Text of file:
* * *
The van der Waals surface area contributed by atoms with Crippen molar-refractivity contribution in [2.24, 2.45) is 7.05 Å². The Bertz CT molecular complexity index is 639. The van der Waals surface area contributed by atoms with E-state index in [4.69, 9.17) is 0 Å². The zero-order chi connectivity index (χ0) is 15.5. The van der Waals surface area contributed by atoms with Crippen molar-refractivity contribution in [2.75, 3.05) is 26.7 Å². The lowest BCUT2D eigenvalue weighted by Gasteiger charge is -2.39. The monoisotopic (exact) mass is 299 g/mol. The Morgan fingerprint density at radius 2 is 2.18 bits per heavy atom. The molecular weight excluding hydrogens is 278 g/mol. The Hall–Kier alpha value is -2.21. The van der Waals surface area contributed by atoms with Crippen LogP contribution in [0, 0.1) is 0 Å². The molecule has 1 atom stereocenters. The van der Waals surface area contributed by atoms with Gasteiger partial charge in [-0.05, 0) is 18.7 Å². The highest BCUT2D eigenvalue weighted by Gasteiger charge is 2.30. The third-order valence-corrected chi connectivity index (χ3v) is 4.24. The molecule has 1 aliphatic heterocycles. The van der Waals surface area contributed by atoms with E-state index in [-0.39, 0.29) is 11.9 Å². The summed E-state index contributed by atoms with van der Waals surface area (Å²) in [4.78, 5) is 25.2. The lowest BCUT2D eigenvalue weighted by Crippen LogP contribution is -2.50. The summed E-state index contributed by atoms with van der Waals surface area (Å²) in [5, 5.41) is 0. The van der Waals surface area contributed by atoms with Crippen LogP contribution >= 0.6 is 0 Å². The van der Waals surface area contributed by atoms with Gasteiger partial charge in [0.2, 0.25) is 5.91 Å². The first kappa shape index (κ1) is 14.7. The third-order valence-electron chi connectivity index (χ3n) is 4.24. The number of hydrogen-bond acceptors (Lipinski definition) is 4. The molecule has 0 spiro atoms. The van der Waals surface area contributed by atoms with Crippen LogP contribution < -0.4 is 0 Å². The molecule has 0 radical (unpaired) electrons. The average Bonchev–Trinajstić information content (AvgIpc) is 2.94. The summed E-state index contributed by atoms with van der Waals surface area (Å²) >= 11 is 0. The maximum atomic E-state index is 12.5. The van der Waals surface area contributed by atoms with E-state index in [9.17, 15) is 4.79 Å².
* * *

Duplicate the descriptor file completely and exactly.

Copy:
The van der Waals surface area contributed by atoms with Crippen molar-refractivity contribution in [2.24, 2.45) is 7.05 Å². The Bertz CT molecular complexity index is 639. The van der Waals surface area contributed by atoms with E-state index in [4.69, 9.17) is 0 Å². The zero-order chi connectivity index (χ0) is 15.5. The van der Waals surface area contributed by atoms with Crippen molar-refractivity contribution in [2.75, 3.05) is 26.7 Å². The lowest BCUT2D eigenvalue weighted by Gasteiger charge is -2.39. The monoisotopic (exact) mass is 299 g/mol. The Morgan fingerprint density at radius 2 is 2.18 bits per heavy atom. The molecular weight excluding hydrogens is 278 g/mol. The Hall–Kier alpha value is -2.21. The van der Waals surface area contributed by atoms with Crippen LogP contribution in [0, 0.1) is 0 Å². The molecule has 1 atom stereocenters. The van der Waals surface area contributed by atoms with Gasteiger partial charge in [-0.05, 0) is 18.7 Å². The highest BCUT2D eigenvalue weighted by Gasteiger charge is 2.30. The third-order valence-corrected chi connectivity index (χ3v) is 4.24. The molecule has 1 aliphatic heterocycles. The van der Waals surface area contributed by atoms with E-state index in [-0.39, 0.29) is 11.9 Å². The summed E-state index contributed by atoms with van der Waals surface area (Å²) in [4.78, 5) is 25.2. The lowest BCUT2D eigenvalue weighted by Crippen LogP contribution is -2.50. The summed E-state index contributed by atoms with van der Waals surface area (Å²) in [5, 5.41) is 0. The van der Waals surface area contributed by atoms with Crippen LogP contribution >= 0.6 is 0 Å². The van der Waals surface area contributed by atoms with Gasteiger partial charge in [0.2, 0.25) is 5.91 Å². The first kappa shape index (κ1) is 14.7. The third-order valence-electron chi connectivity index (χ3n) is 4.24. The number of hydrogen-bond acceptors (Lipinski definition) is 4. The molecule has 0 spiro atoms. The van der Waals surface area contributed by atoms with Crippen LogP contribution < -0.4 is 0 Å². The molecule has 0 radical (unpaired) electrons. The average Bonchev–Trinajstić information content (AvgIpc) is 2.94. The summed E-state index contributed by atoms with van der Waals surface area (Å²) >= 11 is 0. The maximum atomic E-state index is 12.5. The van der Waals surface area contributed by atoms with E-state index in [9.17, 15) is 4.79 Å².